Britain’s Royal Air Force says it is treating photographs which appear to show at least one serviceman posing with the body of a dead Taliban fighter “extremely seriously”.
The BBC reports that two RAF servicemen have been withdrawn from front-line duties over the pictures, which were taken in 2012 after an attack on Camp Bastion in Afghanistan, and first appeared on the website Live Leak.
The pictures taken by soldier mainly show the damage caused in the attack, but two appear to show a serviceman giving a thumbs-up sign while kneeling over the body of a dead insurgent. It is unclear whether it is the same serviceman in both photos.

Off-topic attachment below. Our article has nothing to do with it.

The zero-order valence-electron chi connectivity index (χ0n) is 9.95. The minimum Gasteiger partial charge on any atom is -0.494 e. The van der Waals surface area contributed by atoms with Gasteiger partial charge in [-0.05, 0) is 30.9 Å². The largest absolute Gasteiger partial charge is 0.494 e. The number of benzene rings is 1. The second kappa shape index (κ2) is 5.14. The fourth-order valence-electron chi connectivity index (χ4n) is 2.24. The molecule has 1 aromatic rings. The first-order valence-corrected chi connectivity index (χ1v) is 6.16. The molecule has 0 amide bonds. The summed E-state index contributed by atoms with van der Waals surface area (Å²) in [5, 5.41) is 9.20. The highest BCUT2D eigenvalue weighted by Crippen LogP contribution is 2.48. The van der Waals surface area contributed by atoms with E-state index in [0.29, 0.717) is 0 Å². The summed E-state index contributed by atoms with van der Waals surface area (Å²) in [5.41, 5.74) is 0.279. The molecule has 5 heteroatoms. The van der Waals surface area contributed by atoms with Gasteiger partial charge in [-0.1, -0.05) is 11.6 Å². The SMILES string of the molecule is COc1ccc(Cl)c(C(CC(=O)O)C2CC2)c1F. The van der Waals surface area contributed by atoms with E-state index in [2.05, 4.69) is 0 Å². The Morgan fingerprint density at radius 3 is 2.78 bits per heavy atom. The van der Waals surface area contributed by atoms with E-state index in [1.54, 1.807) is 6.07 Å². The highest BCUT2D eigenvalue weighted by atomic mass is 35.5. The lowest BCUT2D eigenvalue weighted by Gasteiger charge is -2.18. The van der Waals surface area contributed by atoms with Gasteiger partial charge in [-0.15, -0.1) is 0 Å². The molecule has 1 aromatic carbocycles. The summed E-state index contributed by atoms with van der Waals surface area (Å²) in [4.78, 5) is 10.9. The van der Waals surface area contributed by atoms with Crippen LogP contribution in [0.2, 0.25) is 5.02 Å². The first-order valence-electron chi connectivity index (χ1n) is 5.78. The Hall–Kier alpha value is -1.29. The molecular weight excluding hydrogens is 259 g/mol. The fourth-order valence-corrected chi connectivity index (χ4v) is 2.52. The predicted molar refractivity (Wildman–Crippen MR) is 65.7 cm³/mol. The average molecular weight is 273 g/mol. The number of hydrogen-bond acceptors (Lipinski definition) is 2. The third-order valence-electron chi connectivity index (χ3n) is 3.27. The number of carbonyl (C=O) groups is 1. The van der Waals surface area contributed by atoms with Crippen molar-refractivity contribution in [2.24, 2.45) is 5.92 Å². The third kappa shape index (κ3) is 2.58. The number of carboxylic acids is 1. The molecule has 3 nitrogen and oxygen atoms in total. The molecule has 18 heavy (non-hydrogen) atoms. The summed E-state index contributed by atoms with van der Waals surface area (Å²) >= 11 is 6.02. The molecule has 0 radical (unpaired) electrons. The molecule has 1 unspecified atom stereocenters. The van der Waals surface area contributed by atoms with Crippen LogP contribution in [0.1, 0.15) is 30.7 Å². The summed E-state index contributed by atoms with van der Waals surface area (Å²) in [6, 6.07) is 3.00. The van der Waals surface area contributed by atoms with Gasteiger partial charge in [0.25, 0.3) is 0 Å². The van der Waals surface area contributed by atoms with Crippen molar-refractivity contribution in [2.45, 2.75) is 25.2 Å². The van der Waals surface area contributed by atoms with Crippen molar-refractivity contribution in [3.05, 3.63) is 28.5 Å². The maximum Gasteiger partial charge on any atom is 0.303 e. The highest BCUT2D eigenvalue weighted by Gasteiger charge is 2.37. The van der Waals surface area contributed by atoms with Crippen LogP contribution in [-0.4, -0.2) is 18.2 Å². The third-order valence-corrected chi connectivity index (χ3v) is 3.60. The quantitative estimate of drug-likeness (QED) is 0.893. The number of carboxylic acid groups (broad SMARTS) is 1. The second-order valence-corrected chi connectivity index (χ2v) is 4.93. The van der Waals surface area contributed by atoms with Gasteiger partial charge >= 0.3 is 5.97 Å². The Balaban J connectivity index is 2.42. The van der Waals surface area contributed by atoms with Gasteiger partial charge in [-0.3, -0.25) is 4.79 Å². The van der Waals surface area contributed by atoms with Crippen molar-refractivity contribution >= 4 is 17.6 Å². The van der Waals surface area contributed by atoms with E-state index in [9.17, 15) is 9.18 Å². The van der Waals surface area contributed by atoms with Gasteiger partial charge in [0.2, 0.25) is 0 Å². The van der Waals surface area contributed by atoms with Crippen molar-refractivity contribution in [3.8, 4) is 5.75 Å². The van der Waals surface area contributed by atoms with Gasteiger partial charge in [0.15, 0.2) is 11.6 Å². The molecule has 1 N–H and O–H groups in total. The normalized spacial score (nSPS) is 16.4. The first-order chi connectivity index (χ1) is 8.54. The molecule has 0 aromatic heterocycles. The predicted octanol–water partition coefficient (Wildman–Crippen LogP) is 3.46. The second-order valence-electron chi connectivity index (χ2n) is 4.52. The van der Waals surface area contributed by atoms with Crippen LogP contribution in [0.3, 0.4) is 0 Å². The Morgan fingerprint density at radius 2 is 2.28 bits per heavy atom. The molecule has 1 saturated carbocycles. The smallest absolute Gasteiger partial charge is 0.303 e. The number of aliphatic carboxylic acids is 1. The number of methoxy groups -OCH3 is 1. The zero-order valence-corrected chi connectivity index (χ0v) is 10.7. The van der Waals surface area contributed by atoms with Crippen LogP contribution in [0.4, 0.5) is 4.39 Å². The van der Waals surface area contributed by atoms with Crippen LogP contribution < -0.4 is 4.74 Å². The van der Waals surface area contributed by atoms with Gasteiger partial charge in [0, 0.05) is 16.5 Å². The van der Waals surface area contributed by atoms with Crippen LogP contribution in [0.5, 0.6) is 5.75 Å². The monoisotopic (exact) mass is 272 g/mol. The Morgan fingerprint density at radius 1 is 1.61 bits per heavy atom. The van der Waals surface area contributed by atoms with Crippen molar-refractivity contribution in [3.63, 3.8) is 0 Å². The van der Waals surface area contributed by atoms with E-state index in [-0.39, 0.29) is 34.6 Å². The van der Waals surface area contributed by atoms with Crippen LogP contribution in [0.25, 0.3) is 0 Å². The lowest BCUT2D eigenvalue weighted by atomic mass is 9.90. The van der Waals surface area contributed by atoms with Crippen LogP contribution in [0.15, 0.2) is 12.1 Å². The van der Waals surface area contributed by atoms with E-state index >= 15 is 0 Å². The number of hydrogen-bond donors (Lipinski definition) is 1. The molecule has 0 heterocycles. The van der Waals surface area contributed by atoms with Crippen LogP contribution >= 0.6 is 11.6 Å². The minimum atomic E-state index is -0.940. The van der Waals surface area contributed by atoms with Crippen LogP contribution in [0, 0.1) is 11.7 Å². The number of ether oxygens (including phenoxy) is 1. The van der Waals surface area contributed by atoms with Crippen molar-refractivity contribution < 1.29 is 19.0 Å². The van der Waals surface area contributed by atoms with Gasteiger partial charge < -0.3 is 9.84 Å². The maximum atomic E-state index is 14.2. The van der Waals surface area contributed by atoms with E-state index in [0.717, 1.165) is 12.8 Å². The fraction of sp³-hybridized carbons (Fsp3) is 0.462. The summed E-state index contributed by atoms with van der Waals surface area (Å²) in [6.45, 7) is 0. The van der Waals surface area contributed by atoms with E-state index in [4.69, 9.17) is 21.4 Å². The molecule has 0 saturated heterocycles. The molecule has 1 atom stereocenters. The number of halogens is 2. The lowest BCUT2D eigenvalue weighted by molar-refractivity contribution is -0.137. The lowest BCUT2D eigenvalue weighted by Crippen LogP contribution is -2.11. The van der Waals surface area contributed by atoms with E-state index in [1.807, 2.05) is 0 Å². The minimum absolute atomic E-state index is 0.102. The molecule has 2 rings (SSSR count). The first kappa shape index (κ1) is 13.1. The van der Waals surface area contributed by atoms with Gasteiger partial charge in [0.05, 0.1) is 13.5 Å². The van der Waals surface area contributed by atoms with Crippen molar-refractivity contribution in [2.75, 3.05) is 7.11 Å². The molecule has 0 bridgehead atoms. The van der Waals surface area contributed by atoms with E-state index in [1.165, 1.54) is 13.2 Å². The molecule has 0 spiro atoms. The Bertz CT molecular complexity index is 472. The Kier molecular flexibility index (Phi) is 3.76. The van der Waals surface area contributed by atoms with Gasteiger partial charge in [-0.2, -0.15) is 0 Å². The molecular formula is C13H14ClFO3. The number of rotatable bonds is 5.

A spokesman said that the RAF had a “zero-tolerance policy on the mistreatment of deceased enemy personnel,” and added that RAF police were investigating. The taking of so-called “trophy photographs” is strictly forbidden.
Speaking to the BBC’s Breakfast show this morning, former British Army officer Col Mike Dewar said: “The MoD [Ministry of Defence] will clearly be embarrassed. They expect their soldiers, even when they’re in a situation like this where they’ve been successful and killed the enemy… to behave with a certain amount of dignity and decorum. The Ministry of Defence will be disappointed.”
He added, however, that we need to keep these photographs “in context”: “These men had been in a battle, were excited and for a moment probably did something foolish.”
“In my experience this is the sort of thing soldiers would do in battle, and I don’t think it’s too serious,” he added.